Government has a habit of stealing property

Published May 1, 2001

Over the past 20 to 30 years, private property owners in New Jersey have been intimidated and, in some cases, threatened by environmental extremists, usually with the blessings of Trenton and Washington.

Our parents and grandparents understood the connection between the ownership of property and the ability to have greater control over their lives. Abusive regulations have been put on the books under the cover of protecting the environment.

Many of these regulations interfere with the ability of individuals to control the use of their own land.

In several cases, the federal government has taken the land of some small property owners for which they were not fairly compensated. Many such incidents have been recorded but are too numerous to mention here.

In order to understand the importance of property rights, we have to look at where they originated.

The concept goes back to biblical times and was transmitted and transformed by Christian teaching. The Hebrew hostility to autocracy, even their own, was formed in Egypt.

When the priest Korach leads a revolt against Moses in the desert, Moses defends himself against charges of usurpation by saying, “I have not taken one ass from them, nor have I wronged any one of them” (Numbers 16:15).

Similarly, when the Israelites, once they are established in the land, call for a king, the prophet Samuel grants their wish, but warns them of the consequences: A king, he tells them, will not be like him. “Whose ox have I taken, or whose ass have I taken?”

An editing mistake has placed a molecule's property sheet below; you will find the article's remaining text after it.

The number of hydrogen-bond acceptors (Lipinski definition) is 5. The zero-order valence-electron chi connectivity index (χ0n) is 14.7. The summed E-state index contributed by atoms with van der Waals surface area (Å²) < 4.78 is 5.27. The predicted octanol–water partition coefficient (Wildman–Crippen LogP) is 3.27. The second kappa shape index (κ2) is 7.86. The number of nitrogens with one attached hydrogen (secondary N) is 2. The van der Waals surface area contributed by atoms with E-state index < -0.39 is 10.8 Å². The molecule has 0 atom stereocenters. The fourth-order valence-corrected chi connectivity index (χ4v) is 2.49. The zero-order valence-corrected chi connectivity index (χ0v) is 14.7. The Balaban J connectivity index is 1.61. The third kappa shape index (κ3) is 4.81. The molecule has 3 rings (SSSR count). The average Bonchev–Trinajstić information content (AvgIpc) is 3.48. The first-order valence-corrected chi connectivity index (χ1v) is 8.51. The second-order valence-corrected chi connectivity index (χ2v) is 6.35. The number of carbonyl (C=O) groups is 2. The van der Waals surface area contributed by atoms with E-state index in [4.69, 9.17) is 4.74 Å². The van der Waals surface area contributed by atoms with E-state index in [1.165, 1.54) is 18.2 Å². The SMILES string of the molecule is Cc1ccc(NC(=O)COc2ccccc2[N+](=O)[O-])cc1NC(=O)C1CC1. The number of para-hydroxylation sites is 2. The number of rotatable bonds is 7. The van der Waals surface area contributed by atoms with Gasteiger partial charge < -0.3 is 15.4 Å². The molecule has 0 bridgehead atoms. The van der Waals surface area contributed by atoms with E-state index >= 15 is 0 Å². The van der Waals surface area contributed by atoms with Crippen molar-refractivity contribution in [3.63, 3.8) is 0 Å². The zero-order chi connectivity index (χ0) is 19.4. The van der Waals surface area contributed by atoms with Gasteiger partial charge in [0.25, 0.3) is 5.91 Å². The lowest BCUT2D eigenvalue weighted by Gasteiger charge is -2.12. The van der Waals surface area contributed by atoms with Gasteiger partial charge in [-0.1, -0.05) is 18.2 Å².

Our Constitution also puts a high priority on private property rights. Yet the “in-your-face” attitude of extremist groups angers many people and is considered one of the major reasons for the growth of militia groups and other self-styled patriot organizations.

The present threat to private property ownership within our borders seems to follow the ideology of nations that forbid anyone but the state to own property.

I believe that many environmental regulations that address private property purposely are written to confuse, so that any interpretation the government desires can be applied and no clear defense can be mounted.

Environmental extremists can confiscate private property, leaving the owners a choice of saying nothing or jumping through unending hopes of vague regulations wrapped in miles of red tape.

So how did we get here and what can we do about it?

For starters, we vigorously must defend the Second Amendment, so that we will be able to defend the Fourth and Fifth Amendments. Otherwise, we will all become subjects instead of citizens.

Jimmie L. Hollis is a Millville, New Jersey businessman.